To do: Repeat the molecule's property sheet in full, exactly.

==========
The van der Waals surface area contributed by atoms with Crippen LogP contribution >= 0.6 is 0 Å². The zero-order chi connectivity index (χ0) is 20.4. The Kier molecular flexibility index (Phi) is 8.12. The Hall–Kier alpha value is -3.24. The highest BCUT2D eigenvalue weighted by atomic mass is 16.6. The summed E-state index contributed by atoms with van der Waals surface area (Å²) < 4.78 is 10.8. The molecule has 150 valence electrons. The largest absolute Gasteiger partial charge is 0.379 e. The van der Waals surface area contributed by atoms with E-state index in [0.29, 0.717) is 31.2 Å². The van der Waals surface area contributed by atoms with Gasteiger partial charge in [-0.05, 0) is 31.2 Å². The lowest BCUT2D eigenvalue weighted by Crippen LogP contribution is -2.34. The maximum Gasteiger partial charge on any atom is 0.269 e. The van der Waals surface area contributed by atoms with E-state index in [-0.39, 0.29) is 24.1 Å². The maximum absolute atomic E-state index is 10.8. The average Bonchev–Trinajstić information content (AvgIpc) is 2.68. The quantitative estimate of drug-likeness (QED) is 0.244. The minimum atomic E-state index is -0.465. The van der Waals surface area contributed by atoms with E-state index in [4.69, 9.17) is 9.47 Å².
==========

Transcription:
The van der Waals surface area contributed by atoms with Crippen LogP contribution >= 0.6 is 0 Å². The zero-order chi connectivity index (χ0) is 20.4. The Kier molecular flexibility index (Phi) is 8.12. The Hall–Kier alpha value is -3.24. The highest BCUT2D eigenvalue weighted by atomic mass is 16.6. The summed E-state index contributed by atoms with van der Waals surface area (Å²) < 4.78 is 10.8. The molecule has 150 valence electrons. The largest absolute Gasteiger partial charge is 0.379 e. The van der Waals surface area contributed by atoms with E-state index in [0.29, 0.717) is 31.2 Å². The van der Waals surface area contributed by atoms with Gasteiger partial charge in [-0.05, 0) is 31.2 Å². The lowest BCUT2D eigenvalue weighted by Crippen LogP contribution is -2.34. The maximum Gasteiger partial charge on any atom is 0.269 e. The van der Waals surface area contributed by atoms with E-state index in [-0.39, 0.29) is 24.1 Å². The maximum absolute atomic E-state index is 10.8. The average Bonchev–Trinajstić information content (AvgIpc) is 2.68. The quantitative estimate of drug-likeness (QED) is 0.244. The minimum atomic E-state index is -0.465. The van der Waals surface area contributed by atoms with E-state index in [4.69, 9.17) is 9.47 Å².